“We’ve noted in terms of recruitment that a lot of millennials are quite keen to work for an employee-owned business – it’s something that makes this business different to one down the road,” the company told the inquiry.

With it inherent openness and transparency, the model has also helped bring about a cultural change.

“People are more interested in the bottom line, what profits are we making, what is that going to mean for us in terms of employee voice, how can we get involved in deciding what happens to employee stakeholders profits and how we spend those,” the company said.

“Since becoming employee-owned, UK sales have gone up by 17 per cent, export has gone up by 22 per cent and our total sales profit has increased by 25 per cent – a lot of that has been driven by the fact that we are all working towards a common goal.”

Mott MacDonald, the global management, engineering and development consultancy with offices in Station Road, Cambridge, told the inquiry it believes employee ownership and community engagement are inseparable.

The model also enables the company to resist takeover attempts and avoid asset stripping, so that it can focus on sustainable, organic growth and the long-term benefits for the company and its employees.

“I think that we are driven by innovation, by having great people … great business with clients, good clients, great client relationships. We have all of that and it delivers us [good] financial performance,” a representative told the inquiry.

Camlab, which supplies water testing and laboratory equipment globally from its base on the Norman Way Industrial Estate in Over, says it empowers its employees “to make informed commercial decisions” and “implement changes to improve processes and systems” through EO, which enables the workforce to “share in the future rewards and legacy” of the company’s success.

The attractions of employee ownership are prompting the sector to grow, by about 10 per cent a year. It now contributes about four per cent of the UK’s GDP annually – equivalent to the combined income of more than £30billion.

The largest example of the model is, of course, the John Lewis Partnership, which set the ball rolling on employee ownership as far back as 1929, and now has 50 department stores, 353 Waitrose supermarkets, and annual gross sales of more than £11billion.

All 85,500 of its staff are recognised as partners in the business and look forward to the announcement of their annual bonus each year.

Despite this, the inquiry found that lack of awareness, understanding and capability are holding back the growth of the EO sector.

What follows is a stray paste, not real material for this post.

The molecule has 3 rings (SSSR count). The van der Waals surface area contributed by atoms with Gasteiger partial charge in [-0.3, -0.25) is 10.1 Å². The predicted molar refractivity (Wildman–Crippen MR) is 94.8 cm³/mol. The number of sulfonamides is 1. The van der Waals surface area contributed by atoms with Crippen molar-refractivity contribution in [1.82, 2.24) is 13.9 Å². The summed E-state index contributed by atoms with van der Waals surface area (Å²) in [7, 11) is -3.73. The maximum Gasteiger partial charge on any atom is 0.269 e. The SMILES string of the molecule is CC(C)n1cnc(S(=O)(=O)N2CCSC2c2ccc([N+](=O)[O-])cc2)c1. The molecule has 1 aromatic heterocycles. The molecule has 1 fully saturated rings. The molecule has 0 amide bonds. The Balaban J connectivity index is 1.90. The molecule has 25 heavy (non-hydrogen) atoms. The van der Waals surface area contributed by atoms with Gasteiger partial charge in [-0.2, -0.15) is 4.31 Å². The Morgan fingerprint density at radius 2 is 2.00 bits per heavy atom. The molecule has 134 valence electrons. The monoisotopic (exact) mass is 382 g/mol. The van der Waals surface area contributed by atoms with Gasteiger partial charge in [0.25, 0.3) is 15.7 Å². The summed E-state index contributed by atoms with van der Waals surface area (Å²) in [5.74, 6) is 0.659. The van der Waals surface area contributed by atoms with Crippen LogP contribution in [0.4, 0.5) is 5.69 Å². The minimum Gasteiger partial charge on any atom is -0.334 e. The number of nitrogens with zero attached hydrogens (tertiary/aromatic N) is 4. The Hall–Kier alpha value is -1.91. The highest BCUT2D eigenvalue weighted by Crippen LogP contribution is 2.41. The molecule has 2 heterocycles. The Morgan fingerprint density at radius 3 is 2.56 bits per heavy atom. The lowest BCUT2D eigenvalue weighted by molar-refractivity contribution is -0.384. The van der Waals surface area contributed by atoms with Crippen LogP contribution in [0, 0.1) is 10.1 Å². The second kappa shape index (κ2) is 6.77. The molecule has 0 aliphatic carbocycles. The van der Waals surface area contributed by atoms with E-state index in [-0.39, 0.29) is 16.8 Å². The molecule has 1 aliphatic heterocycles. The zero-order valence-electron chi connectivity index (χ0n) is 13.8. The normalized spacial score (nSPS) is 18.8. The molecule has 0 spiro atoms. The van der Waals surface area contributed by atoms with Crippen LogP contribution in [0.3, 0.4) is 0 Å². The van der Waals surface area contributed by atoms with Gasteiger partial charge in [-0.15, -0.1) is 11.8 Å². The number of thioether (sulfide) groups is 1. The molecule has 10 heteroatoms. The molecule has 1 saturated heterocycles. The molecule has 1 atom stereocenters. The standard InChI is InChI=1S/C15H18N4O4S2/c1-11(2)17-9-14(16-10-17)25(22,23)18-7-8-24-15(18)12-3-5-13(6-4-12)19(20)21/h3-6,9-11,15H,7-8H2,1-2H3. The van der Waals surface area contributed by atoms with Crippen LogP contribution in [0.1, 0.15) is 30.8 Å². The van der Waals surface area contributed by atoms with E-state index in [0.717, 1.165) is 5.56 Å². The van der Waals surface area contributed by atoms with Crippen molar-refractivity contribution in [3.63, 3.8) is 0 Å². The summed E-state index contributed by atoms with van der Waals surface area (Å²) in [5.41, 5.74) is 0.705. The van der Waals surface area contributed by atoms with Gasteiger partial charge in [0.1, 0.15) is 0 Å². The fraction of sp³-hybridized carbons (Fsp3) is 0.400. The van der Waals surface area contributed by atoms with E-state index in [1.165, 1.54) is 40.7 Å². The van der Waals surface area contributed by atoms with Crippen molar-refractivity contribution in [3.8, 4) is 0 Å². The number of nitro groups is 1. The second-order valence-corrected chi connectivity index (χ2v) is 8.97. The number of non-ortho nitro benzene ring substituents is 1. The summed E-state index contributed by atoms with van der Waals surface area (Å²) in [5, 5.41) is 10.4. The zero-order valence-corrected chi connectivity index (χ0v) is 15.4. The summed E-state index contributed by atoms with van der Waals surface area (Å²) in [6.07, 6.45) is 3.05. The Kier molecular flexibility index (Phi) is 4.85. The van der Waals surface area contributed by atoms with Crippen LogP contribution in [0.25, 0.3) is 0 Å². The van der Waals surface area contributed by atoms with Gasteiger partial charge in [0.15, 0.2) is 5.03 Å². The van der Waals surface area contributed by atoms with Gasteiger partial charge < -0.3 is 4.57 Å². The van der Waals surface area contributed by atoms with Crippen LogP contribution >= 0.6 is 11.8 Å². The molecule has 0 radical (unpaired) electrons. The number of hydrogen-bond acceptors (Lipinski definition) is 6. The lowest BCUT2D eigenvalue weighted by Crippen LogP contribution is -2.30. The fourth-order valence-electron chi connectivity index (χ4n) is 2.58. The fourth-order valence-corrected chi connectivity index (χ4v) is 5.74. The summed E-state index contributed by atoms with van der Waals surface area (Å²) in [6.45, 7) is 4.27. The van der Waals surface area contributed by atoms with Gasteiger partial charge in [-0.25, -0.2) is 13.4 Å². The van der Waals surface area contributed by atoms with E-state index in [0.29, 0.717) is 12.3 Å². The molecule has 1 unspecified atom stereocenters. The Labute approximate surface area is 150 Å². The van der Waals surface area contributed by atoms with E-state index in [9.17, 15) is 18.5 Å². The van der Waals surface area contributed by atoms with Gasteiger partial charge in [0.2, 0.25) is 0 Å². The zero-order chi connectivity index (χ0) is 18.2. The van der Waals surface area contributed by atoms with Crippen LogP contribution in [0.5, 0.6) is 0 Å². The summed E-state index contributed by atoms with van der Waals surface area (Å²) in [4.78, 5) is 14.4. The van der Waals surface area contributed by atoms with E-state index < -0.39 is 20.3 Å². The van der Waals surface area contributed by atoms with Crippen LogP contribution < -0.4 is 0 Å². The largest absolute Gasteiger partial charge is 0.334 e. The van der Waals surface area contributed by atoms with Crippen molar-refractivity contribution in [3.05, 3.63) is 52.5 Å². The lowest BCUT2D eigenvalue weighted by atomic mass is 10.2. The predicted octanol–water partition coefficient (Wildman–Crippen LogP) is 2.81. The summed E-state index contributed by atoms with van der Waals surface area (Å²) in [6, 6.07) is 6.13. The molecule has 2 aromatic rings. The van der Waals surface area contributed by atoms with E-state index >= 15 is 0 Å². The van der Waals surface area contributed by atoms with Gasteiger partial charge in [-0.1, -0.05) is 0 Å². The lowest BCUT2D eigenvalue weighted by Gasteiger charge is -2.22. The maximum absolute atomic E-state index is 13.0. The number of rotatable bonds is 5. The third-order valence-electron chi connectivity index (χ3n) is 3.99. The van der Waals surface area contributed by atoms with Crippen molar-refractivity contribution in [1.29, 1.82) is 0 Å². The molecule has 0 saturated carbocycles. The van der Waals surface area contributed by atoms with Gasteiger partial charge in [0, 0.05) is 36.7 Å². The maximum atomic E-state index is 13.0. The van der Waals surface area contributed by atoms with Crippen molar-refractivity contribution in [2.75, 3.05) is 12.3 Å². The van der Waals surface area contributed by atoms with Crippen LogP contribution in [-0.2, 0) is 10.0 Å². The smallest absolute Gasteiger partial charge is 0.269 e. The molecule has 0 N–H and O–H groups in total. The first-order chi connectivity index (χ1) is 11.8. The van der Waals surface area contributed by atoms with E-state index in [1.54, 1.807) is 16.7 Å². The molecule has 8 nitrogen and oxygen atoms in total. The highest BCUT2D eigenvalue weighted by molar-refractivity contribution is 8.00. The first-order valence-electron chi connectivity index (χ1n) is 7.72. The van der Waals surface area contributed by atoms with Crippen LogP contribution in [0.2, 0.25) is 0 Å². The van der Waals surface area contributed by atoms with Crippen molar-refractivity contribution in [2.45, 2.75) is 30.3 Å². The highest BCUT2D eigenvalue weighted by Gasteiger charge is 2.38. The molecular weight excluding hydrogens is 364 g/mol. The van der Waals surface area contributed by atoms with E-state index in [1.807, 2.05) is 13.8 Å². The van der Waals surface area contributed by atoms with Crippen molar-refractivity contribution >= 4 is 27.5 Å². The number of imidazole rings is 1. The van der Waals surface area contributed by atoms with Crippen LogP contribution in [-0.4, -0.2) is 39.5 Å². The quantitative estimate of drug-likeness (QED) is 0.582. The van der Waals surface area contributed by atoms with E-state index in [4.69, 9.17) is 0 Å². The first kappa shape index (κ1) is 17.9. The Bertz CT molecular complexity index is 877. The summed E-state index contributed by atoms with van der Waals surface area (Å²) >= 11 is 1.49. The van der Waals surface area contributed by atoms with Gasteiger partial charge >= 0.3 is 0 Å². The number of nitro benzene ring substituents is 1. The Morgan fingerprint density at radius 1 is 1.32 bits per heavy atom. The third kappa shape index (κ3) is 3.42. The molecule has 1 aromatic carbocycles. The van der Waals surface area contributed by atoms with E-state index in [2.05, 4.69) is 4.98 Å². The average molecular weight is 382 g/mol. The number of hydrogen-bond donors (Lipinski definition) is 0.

Business schools and education providers can play a part in raising awareness, the inquiry suggested.

It also advised that Westminster should follow precedents set in Scotland and Wales and invest directly to aid the creation of new employee-owned businesses. Evaluation of the scheme in Scotland has shown a tenfold return on investment.

The study also urged the government to work with the sector to develop a dedicated national strategy to foster the growth of EO and mutual firms. Led by a minister, this would include a UK-wide data project to track the growing value of the ownership dividend and devise further improvements to the tax regime.

The report also suggests devolved bodies could work with the sector to set up pilot schemes that would raise awareness of EO, particularly among exiting business owners but also provide hands-on support and attract inward investment to help local firms looking to make the transition.

James Palmer, mayor of the Cambridgeshire and Peterborough Combined Authority, told the Cambridge Independent: “In principle the idea of supporting the potential for more employee ownership-type businesses is something that I’m happy to explore further.

“The Combined Authority has a responsibility to double the size of the Cambridgeshire and Peterborough economy and ultimately we should be looking at all avenues of fostering business growth. It will be interesting to see how Cambridge Design Partnership’s new structure works in practice.

“Our new business board, formed after the merging of the Greater Cambridge, Greater Peterborough Local Enterprise Partnership into the Combined Authority, will also be on the pulse of the local business community, actively supporting growth areas, of which employee-ownership seems to offer much promise.”

Three models of employee ownership

The inquiry described three types of employee ownership:

■ Direct EO: Staff become shareholders, each holding a set number of shares and using one or more tax-advantaged share plans. Inquiry participants using this model: 8 per cent

■ Indirect EO: Shares are held collectively on workers’ behalf via an employee trust. Participants using this model: 28 per cent

■ Hybrid model: Combination of direct and indirect share ownership. Participants using this model: 64 per cent

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Cambridge Design Partnership becomes fully employee-owned company